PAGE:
UBC Undergraduate Research

AMS Food and Beverages Outlets Operational Sustainability : Project Report Saxena, Aman; Pregnolato, Guilio; Murthy, Janani; Kota, Sri Apoorva

Abstract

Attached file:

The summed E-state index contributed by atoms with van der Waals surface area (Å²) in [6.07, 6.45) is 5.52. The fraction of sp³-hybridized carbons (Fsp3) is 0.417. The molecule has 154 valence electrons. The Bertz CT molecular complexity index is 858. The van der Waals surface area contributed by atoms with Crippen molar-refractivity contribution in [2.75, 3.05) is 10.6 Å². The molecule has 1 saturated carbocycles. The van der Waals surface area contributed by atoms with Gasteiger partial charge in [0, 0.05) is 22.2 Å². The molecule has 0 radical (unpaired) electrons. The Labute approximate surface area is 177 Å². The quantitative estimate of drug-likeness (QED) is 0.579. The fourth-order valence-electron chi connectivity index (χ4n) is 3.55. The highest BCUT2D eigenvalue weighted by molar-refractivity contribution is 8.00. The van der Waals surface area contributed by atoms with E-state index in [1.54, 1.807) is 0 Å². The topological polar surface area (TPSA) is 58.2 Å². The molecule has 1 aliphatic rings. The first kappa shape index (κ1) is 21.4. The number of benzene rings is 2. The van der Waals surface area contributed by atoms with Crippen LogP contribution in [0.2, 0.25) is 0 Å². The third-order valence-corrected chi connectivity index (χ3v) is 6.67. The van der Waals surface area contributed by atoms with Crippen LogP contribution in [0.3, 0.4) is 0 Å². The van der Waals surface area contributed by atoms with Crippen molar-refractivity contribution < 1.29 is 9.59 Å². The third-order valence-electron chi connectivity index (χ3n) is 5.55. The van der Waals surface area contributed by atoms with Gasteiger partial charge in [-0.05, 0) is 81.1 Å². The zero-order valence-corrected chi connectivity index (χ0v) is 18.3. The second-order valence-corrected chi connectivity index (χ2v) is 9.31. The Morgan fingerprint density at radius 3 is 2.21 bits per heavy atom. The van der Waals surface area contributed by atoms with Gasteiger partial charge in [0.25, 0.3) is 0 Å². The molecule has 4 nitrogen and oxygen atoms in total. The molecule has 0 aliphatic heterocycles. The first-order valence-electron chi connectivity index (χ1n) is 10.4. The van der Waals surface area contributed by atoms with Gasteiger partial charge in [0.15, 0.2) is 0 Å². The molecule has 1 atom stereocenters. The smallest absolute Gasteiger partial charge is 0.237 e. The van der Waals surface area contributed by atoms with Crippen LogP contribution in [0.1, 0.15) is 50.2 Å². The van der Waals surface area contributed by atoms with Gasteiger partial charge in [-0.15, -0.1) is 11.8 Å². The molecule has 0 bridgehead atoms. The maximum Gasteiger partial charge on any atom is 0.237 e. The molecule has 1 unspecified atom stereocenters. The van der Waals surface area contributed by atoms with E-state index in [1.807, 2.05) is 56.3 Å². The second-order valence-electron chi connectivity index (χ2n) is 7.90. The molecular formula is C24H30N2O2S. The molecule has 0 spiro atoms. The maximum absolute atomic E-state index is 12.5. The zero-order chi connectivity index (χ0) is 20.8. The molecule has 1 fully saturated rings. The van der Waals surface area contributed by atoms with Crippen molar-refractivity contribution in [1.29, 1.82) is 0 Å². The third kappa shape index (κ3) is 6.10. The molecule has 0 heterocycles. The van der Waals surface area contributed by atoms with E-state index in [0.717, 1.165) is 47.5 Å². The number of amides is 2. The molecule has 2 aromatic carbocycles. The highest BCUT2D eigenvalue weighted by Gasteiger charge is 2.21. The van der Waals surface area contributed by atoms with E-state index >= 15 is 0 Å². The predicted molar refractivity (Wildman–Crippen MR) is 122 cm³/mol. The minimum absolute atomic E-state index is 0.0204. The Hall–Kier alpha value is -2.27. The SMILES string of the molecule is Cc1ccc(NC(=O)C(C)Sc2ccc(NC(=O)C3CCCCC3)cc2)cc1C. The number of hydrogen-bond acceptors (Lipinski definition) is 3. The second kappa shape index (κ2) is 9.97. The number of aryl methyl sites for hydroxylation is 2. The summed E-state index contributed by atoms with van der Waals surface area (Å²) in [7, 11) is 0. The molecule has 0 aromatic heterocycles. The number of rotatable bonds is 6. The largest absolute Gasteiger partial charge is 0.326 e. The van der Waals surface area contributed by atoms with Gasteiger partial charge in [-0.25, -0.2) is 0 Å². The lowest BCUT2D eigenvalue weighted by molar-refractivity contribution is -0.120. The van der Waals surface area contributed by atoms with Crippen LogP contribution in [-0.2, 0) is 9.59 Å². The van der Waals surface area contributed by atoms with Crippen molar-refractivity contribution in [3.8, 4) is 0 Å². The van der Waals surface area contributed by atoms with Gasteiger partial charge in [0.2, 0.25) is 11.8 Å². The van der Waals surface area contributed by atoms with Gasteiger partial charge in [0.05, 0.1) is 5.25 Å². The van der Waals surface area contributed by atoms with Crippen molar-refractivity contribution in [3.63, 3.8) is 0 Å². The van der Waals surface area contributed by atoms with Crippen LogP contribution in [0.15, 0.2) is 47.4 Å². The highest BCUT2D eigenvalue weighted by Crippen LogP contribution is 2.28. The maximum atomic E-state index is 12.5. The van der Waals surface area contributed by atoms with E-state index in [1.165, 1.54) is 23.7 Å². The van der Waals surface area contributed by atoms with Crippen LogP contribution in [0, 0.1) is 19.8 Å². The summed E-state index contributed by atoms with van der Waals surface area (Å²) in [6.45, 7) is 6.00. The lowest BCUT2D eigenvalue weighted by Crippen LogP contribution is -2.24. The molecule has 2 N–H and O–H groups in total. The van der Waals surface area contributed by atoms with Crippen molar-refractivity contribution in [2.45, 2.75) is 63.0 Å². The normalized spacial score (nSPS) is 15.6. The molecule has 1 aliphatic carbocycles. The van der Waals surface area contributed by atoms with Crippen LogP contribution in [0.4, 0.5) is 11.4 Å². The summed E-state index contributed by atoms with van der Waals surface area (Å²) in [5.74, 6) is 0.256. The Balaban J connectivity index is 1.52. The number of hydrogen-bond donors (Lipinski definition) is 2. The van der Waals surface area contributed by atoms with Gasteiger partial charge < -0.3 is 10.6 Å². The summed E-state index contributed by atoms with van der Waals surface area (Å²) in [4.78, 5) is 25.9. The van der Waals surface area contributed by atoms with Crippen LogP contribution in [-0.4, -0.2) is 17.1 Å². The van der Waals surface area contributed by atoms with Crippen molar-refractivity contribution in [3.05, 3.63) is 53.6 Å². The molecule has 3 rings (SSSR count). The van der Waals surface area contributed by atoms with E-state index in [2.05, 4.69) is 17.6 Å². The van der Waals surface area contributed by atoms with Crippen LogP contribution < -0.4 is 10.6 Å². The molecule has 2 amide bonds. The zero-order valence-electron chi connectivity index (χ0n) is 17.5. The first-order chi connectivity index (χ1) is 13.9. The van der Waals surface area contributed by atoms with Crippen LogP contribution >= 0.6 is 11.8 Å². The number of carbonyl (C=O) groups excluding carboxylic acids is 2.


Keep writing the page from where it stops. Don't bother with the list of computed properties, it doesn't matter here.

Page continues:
The University of British Columbia recently developed a zero-waste action plan to reach towards sustainability leadership. Participating in this collective effort, the SEEDs initiative collaborated with AMS Food and Beverage services to investigate food ware procurement and a potential source of cross contamination within the NEST building. We developed an inventory of food ware outputted by each outlet and investigated the likelihood of back-of-house waste sorting leading to cross-contamination; finally, we made short observations that we deem useful for policy makers. The primary stakeholders are the food and beverages outlets of the NEST (both AMS and non-AMS operated), the general staff of the NEST, and our SEEDs community partners. To fulfill the objectives of the project, key staff of AMS governed food outlets were interviewed and handed out surveys especially prepared for this project. The data collected were analyzed and reported in two forms: qualitative and quantitative. Our key findings are: • Back-of-House sorting is informal, yet unlikely to result in cross contamination, since only garbage is collected in a black bag. Outlets are opposed to standardization of bins or colour coded bags due to space and procurement complications. • The centralized procurement of AMS outlets contributes to their purchasing power and sustainable practices. This could be leveraged to raise the sustainability efforts of non-AMS outlets within the NEST. • Changes in waste management must be done in agreement with AMS operational staff, UBC Sustainability and UBC Building Operations. Disclaimer: “UBC SEEDS provides students with the opportunity to share the findings of their studies, as well as their opinions, conclusions and recommendations with the UBC community. The reader should bear in mind that this is a student project/report and is not an official document of UBC. Furthermore readers should bear in mind that these reports may not reflect the current status of activities at UBC. We urge you to contact the research persons mentioned in a report or the SEEDS Coordinator about the current status of the subject matter of a project/report.”

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